The main difference between functional and bract traits was their degree of evolutionary integration. This had a strong effect on the relationship between **G** and divergence in both the small- and large-glanded species. The effect of integration on evolution was also reflected in the correspondence between the integration index and independent evolution of the traits in the large-glanded populations (figure 6). This reinforces previous results indicating correlated evolution among blossom traits in *D. scandens* [47,62]. Note, however, that several traits achieved independent evolution despite a high level of integration in the small-glanded populations.

### (b) The paradoxical relationship between **G** and divergence

Taken at face value our evolvability estimates and even most of our conditional-evolvability estimates predict very rapid evolution at macroevolutionary timescales. Yet, we also find clear evidence for a relationship between evolvabilities and patterns of evolution indicating that genetic constraints may be important. How can these two results be reconciled? It is not that this finding is unique to our study. We know of many studies reporting a relationship between patterns of genetic variation and population divergence or evolutionary rates [17,24,64–80] and also many studies reporting a relationship between phenotypic variation and divergence [69,81–92]. The macroevolutionary relevance of evolvability is not that clear cut, however, and some studies have failed to find a relationship and concluded that genetic constraints are not important for divergence [33,84,85,93–100]. Before generalizing from this body of work it is important to realize that there are many unsolved methodological problems stemming both from the difficulties of constructing quantitative measures of constraints in absence of a realistic quantitative theory of macroevolutionary change on a wide range of timescales, and from statistical difficulties with achieving reasonably accurate estimates of **G**. The field is also marred by fundamental measurement/theoretical problems such as use of inappropriate or incommensurate scales, use of theory-free indices and use of statistical significance testing in place of estimation [101]. Hence, the seemingly clear evidence that evolutionary divergence is often constrained must be regarded as tentative. However, we think that the problems will tend to obscure the relationships between evolvability and divergence rather than enhance them. We will briefly go through some such problems and evaluate the studies that have found evidence against the constraint hypothesis in this light.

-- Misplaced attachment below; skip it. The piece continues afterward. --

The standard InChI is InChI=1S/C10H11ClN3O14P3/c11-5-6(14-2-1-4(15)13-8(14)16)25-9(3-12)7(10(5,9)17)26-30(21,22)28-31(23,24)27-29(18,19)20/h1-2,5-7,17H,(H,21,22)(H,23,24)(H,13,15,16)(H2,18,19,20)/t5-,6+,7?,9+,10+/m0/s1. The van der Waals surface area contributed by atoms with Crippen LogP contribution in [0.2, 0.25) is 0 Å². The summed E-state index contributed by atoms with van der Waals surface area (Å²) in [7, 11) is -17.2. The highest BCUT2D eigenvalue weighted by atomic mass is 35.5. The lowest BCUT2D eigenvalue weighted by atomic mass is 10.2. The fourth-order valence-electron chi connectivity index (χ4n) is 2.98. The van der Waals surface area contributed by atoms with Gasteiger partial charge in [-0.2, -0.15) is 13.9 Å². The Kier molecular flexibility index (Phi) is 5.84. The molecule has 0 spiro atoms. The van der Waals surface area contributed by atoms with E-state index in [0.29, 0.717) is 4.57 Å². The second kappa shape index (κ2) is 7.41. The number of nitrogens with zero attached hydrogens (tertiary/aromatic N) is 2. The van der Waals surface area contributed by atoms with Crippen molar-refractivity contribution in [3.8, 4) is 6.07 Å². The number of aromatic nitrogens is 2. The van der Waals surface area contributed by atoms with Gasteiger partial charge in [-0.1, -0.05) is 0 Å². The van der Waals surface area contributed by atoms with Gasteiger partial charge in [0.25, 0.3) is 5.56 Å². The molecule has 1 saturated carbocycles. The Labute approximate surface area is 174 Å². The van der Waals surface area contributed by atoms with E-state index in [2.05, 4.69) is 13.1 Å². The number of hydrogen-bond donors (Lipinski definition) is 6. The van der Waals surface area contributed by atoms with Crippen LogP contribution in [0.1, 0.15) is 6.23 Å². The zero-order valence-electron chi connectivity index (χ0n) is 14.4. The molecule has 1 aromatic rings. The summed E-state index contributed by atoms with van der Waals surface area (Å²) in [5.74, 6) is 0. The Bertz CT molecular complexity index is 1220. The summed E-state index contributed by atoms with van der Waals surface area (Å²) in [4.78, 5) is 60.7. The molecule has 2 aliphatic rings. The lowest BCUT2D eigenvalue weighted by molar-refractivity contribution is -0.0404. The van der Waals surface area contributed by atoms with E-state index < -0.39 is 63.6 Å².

A common problem, especially with the early studies, is the use of correlation matrices (e.g. [84,94,95,97]). Correlation matrices are poorly suited for investigating the relationship between evolutionary potential and divergence, because they may obscure any order among the measured traits both in amount of divergence and in amount of genetic variation by standardizing all these values to one. The severity of this problem can be seen from the finding that there is no correlation between mean-scaled and variance-scaled additive variances, i.e. no correlation between ‘evolvability and heritability’ [25,102]. Hence, any relationship between ‘evolvability’ and divergence is predicted to be completely randomized after variance standardization such as forming a correlation matrix. We suspect that some studies have failed to find evidence for constraint due to variance standardization.

Schluter's [79] test of constraints based on estimating the angle between the direction of divergence and the largest eigenvalue of **G**, *g*_{max}, is a common denominator across many studies not finding evidence for constraints [85,93,96,97,99,100]. However, this method cannot falsify the constraint hypothesis, because there may be more than one direction with high evolvability [17,66,87,103]. Note that estimating the angle to the directions of several eigenvalues of **G** cannot falsify the constraint hypothesis either, because there may be directions of high genetic variance in between the eigenvectors.

Many studies test constraints by use of various matrix comparison methods to assess the similarity between the G-matrix and among-population D-matrices [33,84,93–95]. Some of these methods such as correlation of matrix elements, often in combination with the overused Mantel tests, have obscure meaning and little statistical justification, but others such as common-principal-component analysis may at least be statistically correct (but see [104]). It is hard to interpret the results from such methods, however, because there is no established theoretical link between the dissimilarity statistics and evolutionary models. Two matrices may be simultaneously similar and dissimilar in many different ways. We do not know how to recognize the influence of genetic constraints in such studies.